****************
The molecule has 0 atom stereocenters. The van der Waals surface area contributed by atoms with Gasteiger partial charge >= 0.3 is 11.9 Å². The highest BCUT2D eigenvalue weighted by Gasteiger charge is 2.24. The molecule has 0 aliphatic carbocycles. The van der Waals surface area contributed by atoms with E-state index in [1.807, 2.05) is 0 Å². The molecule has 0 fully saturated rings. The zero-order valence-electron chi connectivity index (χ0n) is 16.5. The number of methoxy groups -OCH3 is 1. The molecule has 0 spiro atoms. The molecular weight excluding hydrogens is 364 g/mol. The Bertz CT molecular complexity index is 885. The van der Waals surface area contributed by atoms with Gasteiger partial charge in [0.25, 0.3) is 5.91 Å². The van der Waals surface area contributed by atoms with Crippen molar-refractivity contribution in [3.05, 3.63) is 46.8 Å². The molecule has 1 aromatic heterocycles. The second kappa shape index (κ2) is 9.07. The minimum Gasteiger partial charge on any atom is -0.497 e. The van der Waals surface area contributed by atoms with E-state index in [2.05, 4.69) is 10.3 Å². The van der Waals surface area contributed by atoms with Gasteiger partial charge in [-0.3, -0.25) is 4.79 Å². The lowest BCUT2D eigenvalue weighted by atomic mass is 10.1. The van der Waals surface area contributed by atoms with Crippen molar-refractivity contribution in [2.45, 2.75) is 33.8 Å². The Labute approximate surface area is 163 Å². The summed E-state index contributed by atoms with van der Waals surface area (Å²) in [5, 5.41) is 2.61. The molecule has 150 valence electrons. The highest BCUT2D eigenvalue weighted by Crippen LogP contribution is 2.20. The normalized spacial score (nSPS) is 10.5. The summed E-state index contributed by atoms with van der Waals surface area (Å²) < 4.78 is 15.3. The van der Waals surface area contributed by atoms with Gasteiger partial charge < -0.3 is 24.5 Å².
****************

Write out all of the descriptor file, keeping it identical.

The molecule has 0 atom stereocenters. The van der Waals surface area contributed by atoms with Gasteiger partial charge >= 0.3 is 11.9 Å². The highest BCUT2D eigenvalue weighted by Gasteiger charge is 2.24. The molecule has 0 aliphatic carbocycles. The van der Waals surface area contributed by atoms with E-state index in [1.807, 2.05) is 0 Å². The molecule has 0 fully saturated rings. The zero-order valence-electron chi connectivity index (χ0n) is 16.5. The number of methoxy groups -OCH3 is 1. The molecule has 0 spiro atoms. The molecular weight excluding hydrogens is 364 g/mol. The Bertz CT molecular complexity index is 885. The van der Waals surface area contributed by atoms with Gasteiger partial charge in [0.25, 0.3) is 5.91 Å². The van der Waals surface area contributed by atoms with Crippen molar-refractivity contribution in [3.05, 3.63) is 46.8 Å². The molecule has 1 aromatic heterocycles. The second kappa shape index (κ2) is 9.07. The minimum Gasteiger partial charge on any atom is -0.497 e. The van der Waals surface area contributed by atoms with E-state index in [2.05, 4.69) is 10.3 Å². The van der Waals surface area contributed by atoms with Gasteiger partial charge in [-0.3, -0.25) is 4.79 Å². The lowest BCUT2D eigenvalue weighted by atomic mass is 10.1. The van der Waals surface area contributed by atoms with Crippen molar-refractivity contribution in [2.45, 2.75) is 33.8 Å². The Labute approximate surface area is 163 Å². The summed E-state index contributed by atoms with van der Waals surface area (Å²) in [5, 5.41) is 2.61. The molecule has 150 valence electrons. The highest BCUT2D eigenvalue weighted by Crippen LogP contribution is 2.20. The normalized spacial score (nSPS) is 10.5. The summed E-state index contributed by atoms with van der Waals surface area (Å²) < 4.78 is 15.3. The van der Waals surface area contributed by atoms with Gasteiger partial charge < -0.3 is 24.5 Å².